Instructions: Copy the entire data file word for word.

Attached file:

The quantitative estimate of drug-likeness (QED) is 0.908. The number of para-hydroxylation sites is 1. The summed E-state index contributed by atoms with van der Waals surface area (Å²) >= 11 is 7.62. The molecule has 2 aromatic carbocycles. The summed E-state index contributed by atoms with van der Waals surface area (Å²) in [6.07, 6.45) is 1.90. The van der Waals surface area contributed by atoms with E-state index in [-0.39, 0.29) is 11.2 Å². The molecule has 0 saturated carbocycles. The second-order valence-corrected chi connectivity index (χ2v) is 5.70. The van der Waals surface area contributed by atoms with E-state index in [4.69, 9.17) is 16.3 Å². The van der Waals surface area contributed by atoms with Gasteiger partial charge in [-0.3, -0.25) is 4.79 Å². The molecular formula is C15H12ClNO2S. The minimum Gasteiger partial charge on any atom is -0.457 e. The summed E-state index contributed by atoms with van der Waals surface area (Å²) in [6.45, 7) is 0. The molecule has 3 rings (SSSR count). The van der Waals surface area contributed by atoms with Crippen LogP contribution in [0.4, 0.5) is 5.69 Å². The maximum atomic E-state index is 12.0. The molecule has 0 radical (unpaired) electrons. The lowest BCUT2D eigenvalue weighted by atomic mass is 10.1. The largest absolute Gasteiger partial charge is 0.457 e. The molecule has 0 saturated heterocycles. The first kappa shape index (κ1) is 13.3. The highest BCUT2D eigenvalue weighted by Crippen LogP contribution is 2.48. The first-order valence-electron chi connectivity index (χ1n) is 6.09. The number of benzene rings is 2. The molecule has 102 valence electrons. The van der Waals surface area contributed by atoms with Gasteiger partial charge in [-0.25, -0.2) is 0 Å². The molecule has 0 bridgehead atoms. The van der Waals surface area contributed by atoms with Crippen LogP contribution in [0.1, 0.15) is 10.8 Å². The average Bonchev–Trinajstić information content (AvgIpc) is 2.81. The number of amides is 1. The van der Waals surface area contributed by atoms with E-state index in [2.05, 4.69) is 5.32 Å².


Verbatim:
The quantitative estimate of drug-likeness (QED) is 0.908. The number of para-hydroxylation sites is 1. The summed E-state index contributed by atoms with van der Waals surface area (Å²) >= 11 is 7.62. The molecule has 2 aromatic carbocycles. The summed E-state index contributed by atoms with van der Waals surface area (Å²) in [6.07, 6.45) is 1.90. The van der Waals surface area contributed by atoms with E-state index in [-0.39, 0.29) is 11.2 Å². The molecule has 0 saturated carbocycles. The second-order valence-corrected chi connectivity index (χ2v) is 5.70. The van der Waals surface area contributed by atoms with E-state index in [4.69, 9.17) is 16.3 Å². The van der Waals surface area contributed by atoms with Gasteiger partial charge in [-0.3, -0.25) is 4.79 Å². The molecular formula is C15H12ClNO2S. The minimum Gasteiger partial charge on any atom is -0.457 e. The summed E-state index contributed by atoms with van der Waals surface area (Å²) in [6.45, 7) is 0. The molecule has 3 rings (SSSR count). The van der Waals surface area contributed by atoms with Crippen LogP contribution in [0.4, 0.5) is 5.69 Å². The maximum atomic E-state index is 12.0. The molecule has 0 radical (unpaired) electrons. The lowest BCUT2D eigenvalue weighted by atomic mass is 10.1. The largest absolute Gasteiger partial charge is 0.457 e. The molecule has 0 saturated heterocycles. The first kappa shape index (κ1) is 13.3. The highest BCUT2D eigenvalue weighted by Crippen LogP contribution is 2.48. The first-order valence-electron chi connectivity index (χ1n) is 6.09. The number of benzene rings is 2. The molecule has 102 valence electrons. The van der Waals surface area contributed by atoms with Gasteiger partial charge in [-0.25, -0.2) is 0 Å². The molecule has 0 bridgehead atoms. The van der Waals surface area contributed by atoms with Crippen LogP contribution in [0.1, 0.15) is 10.8 Å². The average Bonchev–Trinajstić information content (AvgIpc) is 2.81. The number of amides is 1. The van der Waals surface area contributed by atoms with E-state index in [2.05, 4.69) is 5.32 Å².